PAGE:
As I am in the middle of organizing my files after reformatting my laptop, I found this essay I wrote for KASPIL2 (Kasaysayan ng Pilipinas, or in English, History of the Philippines) when I was an undergraduate student in college. I scanned through it and thought despite that it was written on November 29, 2008, the topic is still quite relevant to date. So here I’m sharing it to the public:
It seems that the continuing economic tragedy of the Philippines has long been scripted, similar to an actor’s script in a setting. One of the major causes of the country’s economic haywire is the death of our basic industries which were allowed by previous government administrations to expire like the dinosaurs decades back.
Naysayers say that it’s too late for the Philippines to be industrially self-sufficient with the large amount of debt the country owes to the World Bank. But with a positive mind and a good set of leaders who have a good vision, who can rule the country and utilize its remaining “diamonds,” invest in them and dig them out of the mud, we can remain to be hopeful citizens striving for economic growth and stability. And nationalism can just be the answer.
According to Alejandro Lichauco, the reason why some countries excel and became wealthy is because of nationalism. Before anything else, what is nationalism?
Nationalism, the foundation of one’s citizenship, can be traced down to the sense of patriotism, belonging and loyalty. It could manifest one’s actions, beliefs and values that form a collective behavior. These characteristics could build a foundation and identification of a certain citizenry.
Patronizing our own products is one of the real essences of being a nationalist. But in these modern times, Juan de la Cruz is facing neocolonialism, supporting and using products of foreign countries all over.
Through the years, the Philippines has been accustomed to depend on other powerful states like the United States of America and neighboring countries for goods/products consumption. In the same breath, the Filipinos have always embraced the technology brought by the Western world and other progressing Asian nations. For instance, we cannot even produce a decent hammer or a simple machine like the needle. Instead, we need to import these small things from China. Looking at the big picture, the main root of the country’s dependency to the Western countries and other Asian countries is free trade.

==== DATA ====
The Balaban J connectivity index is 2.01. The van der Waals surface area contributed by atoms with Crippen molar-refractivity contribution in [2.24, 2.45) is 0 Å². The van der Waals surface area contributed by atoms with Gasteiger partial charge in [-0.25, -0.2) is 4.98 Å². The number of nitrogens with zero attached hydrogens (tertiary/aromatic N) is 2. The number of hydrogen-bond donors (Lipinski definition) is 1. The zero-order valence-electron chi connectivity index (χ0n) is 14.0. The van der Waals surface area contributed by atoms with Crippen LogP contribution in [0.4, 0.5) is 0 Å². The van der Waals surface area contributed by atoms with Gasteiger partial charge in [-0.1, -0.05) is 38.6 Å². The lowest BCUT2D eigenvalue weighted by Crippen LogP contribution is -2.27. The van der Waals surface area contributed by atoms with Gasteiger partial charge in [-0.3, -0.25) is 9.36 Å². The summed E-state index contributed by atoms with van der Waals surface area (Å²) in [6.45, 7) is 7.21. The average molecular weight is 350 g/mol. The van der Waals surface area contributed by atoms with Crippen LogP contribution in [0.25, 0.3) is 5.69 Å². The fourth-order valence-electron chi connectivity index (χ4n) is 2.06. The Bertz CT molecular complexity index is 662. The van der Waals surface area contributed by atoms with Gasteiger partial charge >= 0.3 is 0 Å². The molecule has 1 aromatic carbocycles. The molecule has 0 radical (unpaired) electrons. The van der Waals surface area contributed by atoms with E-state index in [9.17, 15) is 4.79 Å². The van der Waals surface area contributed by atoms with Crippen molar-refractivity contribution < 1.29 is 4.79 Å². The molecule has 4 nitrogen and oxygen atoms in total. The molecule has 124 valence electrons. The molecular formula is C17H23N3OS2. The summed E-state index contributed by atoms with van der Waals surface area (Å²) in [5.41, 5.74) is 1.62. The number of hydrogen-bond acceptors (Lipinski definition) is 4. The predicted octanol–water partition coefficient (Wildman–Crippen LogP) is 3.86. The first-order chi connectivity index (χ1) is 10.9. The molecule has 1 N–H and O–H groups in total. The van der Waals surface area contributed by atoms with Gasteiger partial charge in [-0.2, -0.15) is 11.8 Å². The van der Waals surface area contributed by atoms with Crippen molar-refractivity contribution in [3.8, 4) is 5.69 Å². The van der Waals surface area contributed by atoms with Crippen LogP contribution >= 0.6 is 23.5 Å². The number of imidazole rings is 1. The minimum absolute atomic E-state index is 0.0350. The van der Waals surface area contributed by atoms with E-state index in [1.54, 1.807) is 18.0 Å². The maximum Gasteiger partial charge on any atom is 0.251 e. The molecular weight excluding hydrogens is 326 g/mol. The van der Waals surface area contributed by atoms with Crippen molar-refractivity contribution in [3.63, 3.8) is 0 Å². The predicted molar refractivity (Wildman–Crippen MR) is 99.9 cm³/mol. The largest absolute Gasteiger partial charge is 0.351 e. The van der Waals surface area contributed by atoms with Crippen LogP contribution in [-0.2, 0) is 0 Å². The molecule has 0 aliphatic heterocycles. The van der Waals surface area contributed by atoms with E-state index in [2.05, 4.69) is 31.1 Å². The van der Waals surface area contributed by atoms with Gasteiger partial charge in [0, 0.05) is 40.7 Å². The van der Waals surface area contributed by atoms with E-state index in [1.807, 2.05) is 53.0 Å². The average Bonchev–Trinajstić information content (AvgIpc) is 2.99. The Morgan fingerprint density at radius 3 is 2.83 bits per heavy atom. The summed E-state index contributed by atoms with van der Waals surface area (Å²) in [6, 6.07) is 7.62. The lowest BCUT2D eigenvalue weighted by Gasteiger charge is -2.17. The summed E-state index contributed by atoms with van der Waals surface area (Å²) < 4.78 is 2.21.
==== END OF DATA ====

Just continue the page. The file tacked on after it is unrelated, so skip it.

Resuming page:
From Free Trade, Anti-Industrialization, to Growing Debts
As an agricultural state less dependent on industry, the Philippines exports raw materials to foreign countries. In exchange, from these materials, foreign countries which are heavily industrialized, manufacture goods and trade them back to the Philippines with no tariff (free trade). Imported products then penetrate the local market, and “non-nationalistic” Filipinos openly give in to foreign goods’ good quality and cheaper costs. Our poor country local market, hence, suffers.
Given this scenario, the Philippines should limit the import of foreign products in order to protect its national economy—or better yet, should produce/manufacture its own products and industrialize.
But industrialization seems to be not included in the vocabulary of most Philippine government officials from the past. Throughout history, every time a patriotic economic policy supposed to boost both our industrial and rural development would be launched, our national leaders agree to foreign demands to dilute the policy with measures to weaken and finally destroy the idea of industrialization. Mostly attended by corruption, they would rather let the Philippine industries die.